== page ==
Trump’s virus playbook offers US vs world strategy

WASHINGTON (AP) — It’s a “foreign” virus, he says — one that can be fought by closing the nation’s borders to dangerous foreigners carrying scary disease.

President Donald Trump has turned to a familiar playbook as he tries to grapple with the spiraling coronavirus outbreak, blaming immigrants for the country’s problems and casting the global health pandemic as another case of the U.S. against the world.

It’s an approach that public health officials say ignores the new reality of a situation that is fueling panic and confusion and fundamentally altering the American way of life.

But it’s business as usual for an isolationist president who once proposed barring Muslims from entering the country and has worked throughout his presidency to fortify the nation’s borders and find novel ways to keep out those he deems unworthy, diseased or unsafe.

The pattern was especially jarring during Trump’s rare Oval Office address to the nation Wednesday night. Instead of calling on Americans to lock arms with other nations to take on a common foe, Trump instead pointed the finger. He blamed Europe for fueling the virus’ continued advancement — even as the U.S. has struggled to provide basic testing, local cases skyrocket and pockets of disease increase.

Trump credited his decision to restrict travel from China for keeping the U.S. case count low and then announced he would be extending his ban to some of America’s closest allies as he took the unprecedented step of sharply restricting travel from much of Europe to the U.S.

“The European Union failed to take the same precautions and restrict travel from China and other hot spots,” Trump said. “As a result, a large number of new clusters in the United States were seeded by travelers from Europe.”

To be sure, infectious disease experts agree that limiting travel from countries badly affected by a virus can help stop its spread. The impacted region is home to several countries that have been struggling to contain mass outbreaks. And 70% of new cases worldwide are in Europe, Vice President Mike Pence said on ABC’s “Good Morning America.”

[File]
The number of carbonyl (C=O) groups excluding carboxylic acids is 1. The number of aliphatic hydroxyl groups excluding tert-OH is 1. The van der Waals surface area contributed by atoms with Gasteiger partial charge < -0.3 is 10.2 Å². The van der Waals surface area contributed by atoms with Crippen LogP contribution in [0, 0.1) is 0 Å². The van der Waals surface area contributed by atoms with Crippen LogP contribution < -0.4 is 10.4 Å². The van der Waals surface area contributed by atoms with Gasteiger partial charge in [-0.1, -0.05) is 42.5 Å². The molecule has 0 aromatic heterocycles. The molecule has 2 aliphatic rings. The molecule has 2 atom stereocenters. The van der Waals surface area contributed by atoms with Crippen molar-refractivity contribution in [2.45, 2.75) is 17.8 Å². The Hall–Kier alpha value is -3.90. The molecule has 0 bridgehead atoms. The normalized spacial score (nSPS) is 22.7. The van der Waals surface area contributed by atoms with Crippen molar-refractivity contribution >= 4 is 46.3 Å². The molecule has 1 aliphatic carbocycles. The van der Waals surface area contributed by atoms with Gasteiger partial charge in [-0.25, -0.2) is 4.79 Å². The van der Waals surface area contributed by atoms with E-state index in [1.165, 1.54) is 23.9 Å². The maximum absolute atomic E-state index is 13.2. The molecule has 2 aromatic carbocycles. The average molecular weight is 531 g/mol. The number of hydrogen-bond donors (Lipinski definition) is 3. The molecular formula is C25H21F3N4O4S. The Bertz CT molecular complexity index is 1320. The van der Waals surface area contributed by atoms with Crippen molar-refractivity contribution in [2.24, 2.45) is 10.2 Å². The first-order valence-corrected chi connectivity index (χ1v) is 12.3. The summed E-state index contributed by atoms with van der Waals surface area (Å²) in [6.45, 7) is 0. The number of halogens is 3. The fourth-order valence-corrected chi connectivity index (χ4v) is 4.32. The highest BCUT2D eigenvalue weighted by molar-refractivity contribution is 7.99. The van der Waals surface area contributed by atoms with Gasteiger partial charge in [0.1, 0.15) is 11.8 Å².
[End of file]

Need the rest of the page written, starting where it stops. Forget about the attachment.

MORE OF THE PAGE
But public health and homeland security officials say that, at this stage in the outbreak, a different focus is warranted, given that the virus has already spread throughout most of the continental U.S., with hotpots already established in states including New York, California and Washington. The virus is now spreading person-to-person, within U.S. communities across the nation.

“There’s little value to European travel restrictions,” concluded Trump’s former national security adviser Tom Bossert, who called the president’s move a “Poor use of time & energy” in a series of tweets.

“Earlier, yes. Now, travel restrictions/screening are less useful,” Bossert wrote on Twitter. “We have nearly as much disease here in the US as the countries in Europe. We MUST focus on layered community mitigation measures-Now!”

Bossert added that if the U.S. does not implement aggressive mitigation measures like shutting schools and halting public gatherings to try to halt the virus’s spread, the U.S. could, ironically, “end up infecting or reinfecting Europe.”

European Union officials were quick to slam the president’s “unilateral” decision, declaring the virus a “global crisis, not limited to any continent” that “requires cooperation rather than unilateral action.”

“As you know, it’s a virus that’s gone pandemic. It’s all over the world, knows no borders, knows no nationalities,” Irish Prime Minister Leo Varadkar told Trump Thursday. “And I think we all need to work together in the world on this.”

More than 127,000 people in more than 110 countries have now been infected by the virus, with the vast majority in four countries: China, South Korea, Iran and Italy. More than 4,700 people have died worldwide.

Most people infected by the new virus have only mild or moderate symptoms, such as fever and cough, though symptoms can be severe, including pneumonia, especially in older adults and people with existing health problems. Recovery for mild cases takes about two weeks, while more severe illness may take three to six weeks, according to the World Health Organization.


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